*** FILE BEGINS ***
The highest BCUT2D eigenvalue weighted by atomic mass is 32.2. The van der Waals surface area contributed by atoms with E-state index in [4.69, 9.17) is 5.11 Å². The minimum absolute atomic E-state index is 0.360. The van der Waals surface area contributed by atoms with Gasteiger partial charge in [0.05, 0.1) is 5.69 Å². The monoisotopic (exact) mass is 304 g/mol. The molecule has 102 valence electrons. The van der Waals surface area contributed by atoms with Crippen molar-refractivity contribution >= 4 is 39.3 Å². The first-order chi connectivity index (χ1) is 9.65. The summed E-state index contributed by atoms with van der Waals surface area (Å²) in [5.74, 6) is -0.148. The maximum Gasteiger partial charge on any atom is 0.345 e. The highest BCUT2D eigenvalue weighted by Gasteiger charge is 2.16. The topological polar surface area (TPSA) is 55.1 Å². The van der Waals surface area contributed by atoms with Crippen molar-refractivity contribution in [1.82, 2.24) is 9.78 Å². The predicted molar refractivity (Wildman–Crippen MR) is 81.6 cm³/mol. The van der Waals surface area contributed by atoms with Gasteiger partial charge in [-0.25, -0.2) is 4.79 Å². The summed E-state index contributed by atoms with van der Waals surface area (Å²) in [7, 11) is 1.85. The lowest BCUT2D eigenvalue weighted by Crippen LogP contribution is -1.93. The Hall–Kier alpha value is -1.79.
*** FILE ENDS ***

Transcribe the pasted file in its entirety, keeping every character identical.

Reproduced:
The highest BCUT2D eigenvalue weighted by atomic mass is 32.2. The van der Waals surface area contributed by atoms with E-state index in [4.69, 9.17) is 5.11 Å². The minimum absolute atomic E-state index is 0.360. The van der Waals surface area contributed by atoms with Gasteiger partial charge in [0.05, 0.1) is 5.69 Å². The monoisotopic (exact) mass is 304 g/mol. The molecule has 102 valence electrons. The van der Waals surface area contributed by atoms with Crippen molar-refractivity contribution >= 4 is 39.3 Å². The first-order chi connectivity index (χ1) is 9.65. The summed E-state index contributed by atoms with van der Waals surface area (Å²) in [5.74, 6) is -0.148. The maximum Gasteiger partial charge on any atom is 0.345 e. The highest BCUT2D eigenvalue weighted by Gasteiger charge is 2.16. The topological polar surface area (TPSA) is 55.1 Å². The van der Waals surface area contributed by atoms with Crippen molar-refractivity contribution in [1.82, 2.24) is 9.78 Å². The predicted molar refractivity (Wildman–Crippen MR) is 81.6 cm³/mol. The van der Waals surface area contributed by atoms with Gasteiger partial charge in [-0.25, -0.2) is 4.79 Å². The summed E-state index contributed by atoms with van der Waals surface area (Å²) in [7, 11) is 1.85. The lowest BCUT2D eigenvalue weighted by Crippen LogP contribution is -1.93. The Hall–Kier alpha value is -1.79.